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Kadner: Homewood antes up in casino game

Homewood Mayor Rich Hofeld

Homewood Mayor Rich Hofeld

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Updated: December 29, 2012 6:22AM



Homewood has entered the race for a south suburban casino.

“Oh, Lord almighty,” Mayor Rich Hofeld said when I called Tuesday. “And I’m a nongambler.”

Country Club Hills, Calumet City and Ford Heights are among the usual suspects when it comes to potential casino sites in the Southland.

This is the first time Homewood, a middle-class suburb with an average home value of $202,000, has stuck its toe in the water.

“No, you couldn’t call us an impoverished community,” Hofeld said.

Once upon a time, long ago, this state passed a riverboat gambling law to benefit economically depressed cities located near rivers.

That was before Rosemont had the law changed so it could put in a bid for a casino license.

Back in the days when Chicago’s mayor said he didn’t want any stinking casino.

The fact that Homewood is even thinking about casino development is an indication of how desperate municipalities in these parts are for revenue and jobs.

Homewood is partnering with neighboring East Hazel Crest, a smaller suburb that is poorer, in this casino venture.

The 22 acres the two municipalities are using as a bargaining chip include the site of the former Sheraton Hotel in Homewood, just south of Interstate 80 on the west side of Halsted Street.

When the hotel was built more than 30 years ago, it was considered a crown jewel of the Southland.

Now it sits vacant, abandoned with no hope of resurrection.

“I would have been happy to see the property turned into grass,” Hofeld said. “It would have been an improvement.”

The mayor said casino operators first approached him a couple of years ago.

More recent, Hofeld said, he and the mayor of East Hazel Crest visited the operations of two of those casino operators, and they in turn paid a personal visit to inspect the suburban site.

“But we haven’t picked a developer,” Hofeld said. “We’re going to put out (a request for proposals) and let other casino operators come in with bids.

“We want the very best bid. The one that will benefit our two communities the most.”

Homewood has a thriving commercial area on Halsted Street, but my guess is Hofeld sees the writing on the wall.

Online sales are booming this Christmas season, as they have in the past.

Customers don’t have to pay sales tax for merchandise on many of those sites.

Since many online “stores” don’t actually operate any stores, just warehouses, they don’t have to pay the higher property tax that stores such as Best Buy and Sears do when they locate in the Cook County suburbs.

Its those sales and property taxes that pay for things such as police officers, fire departments, street repairs, schools and snow removal.

So even suburbs like Homewood recognize that gambling revenue may be their salvation.

That suburb also was one of the few in the Southland to approve video gambling in restaurants and bars under a new state law.

“I think we had two people speak out against it at the meeting where it was approved,” Hofeld said.

Nevertheless, he’s planning a large public meeting in December to answer questions from community residents about the casino plan.

“I want to inform our citizens about every aspect of this,” Hofeld said. “I want to make sure they’re not hearing any false rumors or reaching a decision based on poor information.”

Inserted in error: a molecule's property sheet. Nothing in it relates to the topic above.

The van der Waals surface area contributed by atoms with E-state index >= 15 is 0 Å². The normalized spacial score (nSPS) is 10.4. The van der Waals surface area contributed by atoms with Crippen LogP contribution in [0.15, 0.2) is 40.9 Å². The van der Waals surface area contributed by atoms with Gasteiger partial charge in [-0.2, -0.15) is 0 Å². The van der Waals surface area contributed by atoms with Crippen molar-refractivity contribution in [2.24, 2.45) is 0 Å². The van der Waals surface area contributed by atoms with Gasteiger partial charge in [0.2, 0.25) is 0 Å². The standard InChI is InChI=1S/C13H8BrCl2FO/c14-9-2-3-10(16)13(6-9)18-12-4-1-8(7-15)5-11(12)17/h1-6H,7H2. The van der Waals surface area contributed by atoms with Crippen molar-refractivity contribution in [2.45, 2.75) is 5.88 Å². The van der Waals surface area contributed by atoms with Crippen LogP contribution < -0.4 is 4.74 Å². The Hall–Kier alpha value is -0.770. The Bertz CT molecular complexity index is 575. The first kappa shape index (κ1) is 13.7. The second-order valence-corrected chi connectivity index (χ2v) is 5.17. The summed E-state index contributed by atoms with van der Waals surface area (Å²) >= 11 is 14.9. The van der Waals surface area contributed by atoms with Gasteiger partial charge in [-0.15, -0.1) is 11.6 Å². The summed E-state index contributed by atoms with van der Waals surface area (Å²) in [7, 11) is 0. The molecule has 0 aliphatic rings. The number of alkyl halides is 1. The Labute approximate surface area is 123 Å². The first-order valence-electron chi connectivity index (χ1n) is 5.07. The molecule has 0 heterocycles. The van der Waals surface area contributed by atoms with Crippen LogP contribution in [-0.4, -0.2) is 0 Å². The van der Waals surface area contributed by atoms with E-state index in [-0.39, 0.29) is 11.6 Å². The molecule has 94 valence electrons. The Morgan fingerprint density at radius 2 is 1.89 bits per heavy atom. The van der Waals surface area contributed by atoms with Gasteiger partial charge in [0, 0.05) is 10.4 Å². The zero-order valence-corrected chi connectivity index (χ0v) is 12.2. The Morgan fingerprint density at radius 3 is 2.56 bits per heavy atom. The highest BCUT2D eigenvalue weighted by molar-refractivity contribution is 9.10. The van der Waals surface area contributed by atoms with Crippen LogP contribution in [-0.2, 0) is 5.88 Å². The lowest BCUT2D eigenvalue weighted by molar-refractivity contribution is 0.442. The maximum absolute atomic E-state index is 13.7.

Of course, at this moment, there are no available casino licenses in Illinois.

The Legislature in the spring passed a bill creating five new casino licenses, but that measure was vetoed by the governor.

There has been talk about the Legislature overriding the governor’s veto in Springfield this month, but it’s uncertain that the necessary votes can be mustered.

“Everything we’re hearing is that if something doesn’t get done in this veto session, a gambling expansion bill will be passed early next year,” Hofeld said. “It’s going to happen.”

Every gambling expansion bill that’s been submitted in the Legislature names specific casino locations, such as Chicago, Rockford, Park City, Danville.

But when it comes to the south suburbs, only a large geographic region is specified.

Maybe that’s a good thing, allowing for competition, which could produce the best possible result.

Maybe not.

It seems that communities that ought to be working together to put forth the best proposal for the region, one that draws customers away from Indiana, are instead expending a lot of time and energy trying to outwit each other.

“Our casino would be the only one visible from I-80,” Hofeld said. “It would be 60 seconds off the exit. No one else can say that.”

It also would be just south of Harvey (and some of its strip clubs) and not far from the South Holland village limits.

So there could be expanded employment benefits for other municipalities.

There’s no doubt that there are millions of dollars being wagered in Indiana by Illinois residents.

It’s been estimated that 80 percent of the casino customers in northwest Indiana come from Illinois.

But no casino is going to solve the massive economic challenges facing the Southland.

What’s really needed is an organized economic development plan put together by Cook County, the state, local mayors and local business leaders.

The issues of unemployment, poverty, home foreclosure, skyrocketing property tax bills, falling property values and business blight need to be addressed.

Until then, just like those of us who play Powerball hoping to strike it rich, the south suburbs are going to roll the dice on casino gambling.

“Someone’s got to win,” as lottery players always say.

Of course, the other truth is a lot more people are going to lose.



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